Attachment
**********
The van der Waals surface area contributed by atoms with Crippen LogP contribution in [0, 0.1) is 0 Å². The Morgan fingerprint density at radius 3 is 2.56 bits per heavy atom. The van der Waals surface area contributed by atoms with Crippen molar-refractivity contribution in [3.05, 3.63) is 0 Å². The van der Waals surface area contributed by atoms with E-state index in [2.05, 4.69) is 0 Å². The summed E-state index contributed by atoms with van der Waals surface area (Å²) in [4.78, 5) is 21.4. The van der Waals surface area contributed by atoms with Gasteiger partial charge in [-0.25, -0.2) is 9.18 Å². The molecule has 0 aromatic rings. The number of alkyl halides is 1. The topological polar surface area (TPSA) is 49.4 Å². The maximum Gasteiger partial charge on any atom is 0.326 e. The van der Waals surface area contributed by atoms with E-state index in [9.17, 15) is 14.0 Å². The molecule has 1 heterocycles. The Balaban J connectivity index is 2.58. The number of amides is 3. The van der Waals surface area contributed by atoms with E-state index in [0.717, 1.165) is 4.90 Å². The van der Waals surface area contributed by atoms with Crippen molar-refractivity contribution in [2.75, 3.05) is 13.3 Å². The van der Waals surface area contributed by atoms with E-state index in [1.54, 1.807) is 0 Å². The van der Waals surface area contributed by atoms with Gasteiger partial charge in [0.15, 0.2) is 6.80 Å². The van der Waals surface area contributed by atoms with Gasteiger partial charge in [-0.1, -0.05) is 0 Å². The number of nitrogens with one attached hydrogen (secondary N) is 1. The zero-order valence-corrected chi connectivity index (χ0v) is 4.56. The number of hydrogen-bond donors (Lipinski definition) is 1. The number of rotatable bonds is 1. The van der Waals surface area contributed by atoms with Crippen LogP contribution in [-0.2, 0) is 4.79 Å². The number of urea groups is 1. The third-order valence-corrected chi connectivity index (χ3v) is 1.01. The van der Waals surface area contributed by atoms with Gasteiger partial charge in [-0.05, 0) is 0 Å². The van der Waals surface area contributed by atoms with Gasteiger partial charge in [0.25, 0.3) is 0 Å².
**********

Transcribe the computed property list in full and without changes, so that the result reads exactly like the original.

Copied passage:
The van der Waals surface area contributed by atoms with Crippen LogP contribution in [0, 0.1) is 0 Å². The Morgan fingerprint density at radius 3 is 2.56 bits per heavy atom. The van der Waals surface area contributed by atoms with Crippen molar-refractivity contribution in [3.05, 3.63) is 0 Å². The van der Waals surface area contributed by atoms with E-state index in [2.05, 4.69) is 0 Å². The summed E-state index contributed by atoms with van der Waals surface area (Å²) in [4.78, 5) is 21.4. The van der Waals surface area contributed by atoms with Gasteiger partial charge in [-0.25, -0.2) is 9.18 Å². The molecule has 0 aromatic rings. The number of alkyl halides is 1. The topological polar surface area (TPSA) is 49.4 Å². The maximum Gasteiger partial charge on any atom is 0.326 e. The van der Waals surface area contributed by atoms with E-state index in [9.17, 15) is 14.0 Å². The molecule has 1 heterocycles. The Balaban J connectivity index is 2.58. The number of amides is 3. The van der Waals surface area contributed by atoms with E-state index in [0.717, 1.165) is 4.90 Å². The van der Waals surface area contributed by atoms with Crippen molar-refractivity contribution in [2.75, 3.05) is 13.3 Å². The van der Waals surface area contributed by atoms with E-state index in [1.54, 1.807) is 0 Å². The van der Waals surface area contributed by atoms with Gasteiger partial charge in [0.15, 0.2) is 6.80 Å². The van der Waals surface area contributed by atoms with Gasteiger partial charge in [-0.1, -0.05) is 0 Å². The number of nitrogens with one attached hydrogen (secondary N) is 1. The zero-order valence-corrected chi connectivity index (χ0v) is 4.56. The number of hydrogen-bond donors (Lipinski definition) is 1. The number of rotatable bonds is 1. The van der Waals surface area contributed by atoms with Crippen LogP contribution in [-0.2, 0) is 4.79 Å². The number of urea groups is 1. The third-order valence-corrected chi connectivity index (χ3v) is 1.01. The van der Waals surface area contributed by atoms with Gasteiger partial charge in [-0.05, 0) is 0 Å². The van der Waals surface area contributed by atoms with Gasteiger partial charge in [0.25, 0.3) is 0 Å².